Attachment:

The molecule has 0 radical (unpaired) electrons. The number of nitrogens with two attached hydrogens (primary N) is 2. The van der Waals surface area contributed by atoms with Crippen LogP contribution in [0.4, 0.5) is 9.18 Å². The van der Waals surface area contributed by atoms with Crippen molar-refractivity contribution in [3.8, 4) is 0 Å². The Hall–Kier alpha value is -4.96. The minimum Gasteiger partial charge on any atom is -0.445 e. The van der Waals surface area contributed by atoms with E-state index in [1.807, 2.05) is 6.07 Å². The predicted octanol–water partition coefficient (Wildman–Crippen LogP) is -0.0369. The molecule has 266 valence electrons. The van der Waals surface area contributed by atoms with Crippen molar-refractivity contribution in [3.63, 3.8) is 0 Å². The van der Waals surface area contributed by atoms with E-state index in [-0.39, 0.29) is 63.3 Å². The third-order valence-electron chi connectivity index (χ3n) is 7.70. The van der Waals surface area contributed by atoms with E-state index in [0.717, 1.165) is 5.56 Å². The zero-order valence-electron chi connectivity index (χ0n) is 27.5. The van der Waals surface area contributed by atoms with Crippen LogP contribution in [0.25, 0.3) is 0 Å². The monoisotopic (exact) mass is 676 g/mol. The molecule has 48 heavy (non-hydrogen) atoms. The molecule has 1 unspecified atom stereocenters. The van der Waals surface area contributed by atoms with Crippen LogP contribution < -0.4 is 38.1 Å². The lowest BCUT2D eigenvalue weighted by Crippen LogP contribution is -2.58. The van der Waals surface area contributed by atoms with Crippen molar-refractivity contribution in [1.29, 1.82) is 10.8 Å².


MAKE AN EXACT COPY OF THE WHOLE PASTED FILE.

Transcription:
The molecule has 0 radical (unpaired) electrons. The number of nitrogens with two attached hydrogens (primary N) is 2. The van der Waals surface area contributed by atoms with Crippen LogP contribution in [0.4, 0.5) is 9.18 Å². The van der Waals surface area contributed by atoms with Crippen molar-refractivity contribution in [3.8, 4) is 0 Å². The Hall–Kier alpha value is -4.96. The minimum Gasteiger partial charge on any atom is -0.445 e. The van der Waals surface area contributed by atoms with E-state index in [1.807, 2.05) is 6.07 Å². The predicted octanol–water partition coefficient (Wildman–Crippen LogP) is -0.0369. The molecule has 266 valence electrons. The van der Waals surface area contributed by atoms with Crippen molar-refractivity contribution in [3.63, 3.8) is 0 Å². The van der Waals surface area contributed by atoms with E-state index in [-0.39, 0.29) is 63.3 Å². The third-order valence-electron chi connectivity index (χ3n) is 7.70. The van der Waals surface area contributed by atoms with E-state index in [0.717, 1.165) is 5.56 Å². The zero-order valence-electron chi connectivity index (χ0n) is 27.5. The van der Waals surface area contributed by atoms with Crippen LogP contribution in [0.25, 0.3) is 0 Å². The monoisotopic (exact) mass is 676 g/mol. The molecule has 48 heavy (non-hydrogen) atoms. The molecule has 1 unspecified atom stereocenters. The van der Waals surface area contributed by atoms with Crippen LogP contribution < -0.4 is 38.1 Å². The lowest BCUT2D eigenvalue weighted by Crippen LogP contribution is -2.58. The van der Waals surface area contributed by atoms with Crippen molar-refractivity contribution in [1.29, 1.82) is 10.8 Å².